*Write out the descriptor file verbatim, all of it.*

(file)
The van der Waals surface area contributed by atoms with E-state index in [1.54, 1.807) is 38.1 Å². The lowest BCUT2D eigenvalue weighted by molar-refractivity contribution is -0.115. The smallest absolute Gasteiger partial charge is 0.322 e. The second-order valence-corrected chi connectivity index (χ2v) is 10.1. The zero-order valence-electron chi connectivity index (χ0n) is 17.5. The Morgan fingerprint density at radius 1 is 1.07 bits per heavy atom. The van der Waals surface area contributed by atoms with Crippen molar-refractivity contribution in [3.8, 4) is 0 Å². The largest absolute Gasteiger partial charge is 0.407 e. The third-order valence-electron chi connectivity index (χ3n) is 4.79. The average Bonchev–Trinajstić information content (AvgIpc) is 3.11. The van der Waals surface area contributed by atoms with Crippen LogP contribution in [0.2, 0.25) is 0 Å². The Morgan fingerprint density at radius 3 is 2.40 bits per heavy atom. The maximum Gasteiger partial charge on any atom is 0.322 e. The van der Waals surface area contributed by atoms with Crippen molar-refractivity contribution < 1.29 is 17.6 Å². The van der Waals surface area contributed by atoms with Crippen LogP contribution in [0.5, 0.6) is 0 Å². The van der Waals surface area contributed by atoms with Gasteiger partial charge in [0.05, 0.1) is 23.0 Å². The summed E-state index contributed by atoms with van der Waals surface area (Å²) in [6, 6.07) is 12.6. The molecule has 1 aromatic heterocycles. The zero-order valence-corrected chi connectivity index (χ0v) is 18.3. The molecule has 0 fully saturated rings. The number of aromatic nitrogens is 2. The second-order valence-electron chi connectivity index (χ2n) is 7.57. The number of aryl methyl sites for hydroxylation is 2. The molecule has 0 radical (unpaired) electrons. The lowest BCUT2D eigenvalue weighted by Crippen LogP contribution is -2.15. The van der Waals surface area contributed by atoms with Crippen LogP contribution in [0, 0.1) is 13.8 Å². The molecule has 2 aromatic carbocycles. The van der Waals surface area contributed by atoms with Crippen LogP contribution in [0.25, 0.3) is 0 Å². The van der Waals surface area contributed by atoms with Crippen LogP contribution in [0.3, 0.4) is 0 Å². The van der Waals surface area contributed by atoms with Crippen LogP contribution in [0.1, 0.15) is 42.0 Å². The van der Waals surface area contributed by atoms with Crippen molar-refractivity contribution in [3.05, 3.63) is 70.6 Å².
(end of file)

The van der Waals surface area contributed by atoms with E-state index in [1.54, 1.807) is 38.1 Å². The lowest BCUT2D eigenvalue weighted by molar-refractivity contribution is -0.115. The smallest absolute Gasteiger partial charge is 0.322 e. The second-order valence-corrected chi connectivity index (χ2v) is 10.1. The zero-order valence-electron chi connectivity index (χ0n) is 17.5. The Morgan fingerprint density at radius 1 is 1.07 bits per heavy atom. The van der Waals surface area contributed by atoms with Crippen molar-refractivity contribution in [3.8, 4) is 0 Å². The largest absolute Gasteiger partial charge is 0.407 e. The third-order valence-electron chi connectivity index (χ3n) is 4.79. The average Bonchev–Trinajstić information content (AvgIpc) is 3.11. The van der Waals surface area contributed by atoms with Crippen LogP contribution in [0.2, 0.25) is 0 Å². The Morgan fingerprint density at radius 3 is 2.40 bits per heavy atom. The maximum Gasteiger partial charge on any atom is 0.322 e. The van der Waals surface area contributed by atoms with Crippen molar-refractivity contribution < 1.29 is 17.6 Å². The van der Waals surface area contributed by atoms with Crippen LogP contribution in [0.5, 0.6) is 0 Å². The van der Waals surface area contributed by atoms with Gasteiger partial charge in [0.05, 0.1) is 23.0 Å². The summed E-state index contributed by atoms with van der Waals surface area (Å²) in [6, 6.07) is 12.6. The molecule has 1 aromatic heterocycles. The zero-order valence-corrected chi connectivity index (χ0v) is 18.3. The molecule has 0 fully saturated rings. The number of aromatic nitrogens is 2. The second-order valence-electron chi connectivity index (χ2n) is 7.57. The number of aryl methyl sites for hydroxylation is 2. The molecule has 0 radical (unpaired) electrons. The lowest BCUT2D eigenvalue weighted by Crippen LogP contribution is -2.15. The van der Waals surface area contributed by atoms with Crippen LogP contribution in [0, 0.1) is 13.8 Å². The molecule has 2 aromatic carbocycles. The van der Waals surface area contributed by atoms with Crippen LogP contribution in [0.25, 0.3) is 0 Å². The van der Waals surface area contributed by atoms with Crippen LogP contribution in [0.3, 0.4) is 0 Å². The van der Waals surface area contributed by atoms with Crippen LogP contribution in [0.1, 0.15) is 42.0 Å². The van der Waals surface area contributed by atoms with Crippen molar-refractivity contribution in [3.05, 3.63) is 70.6 Å².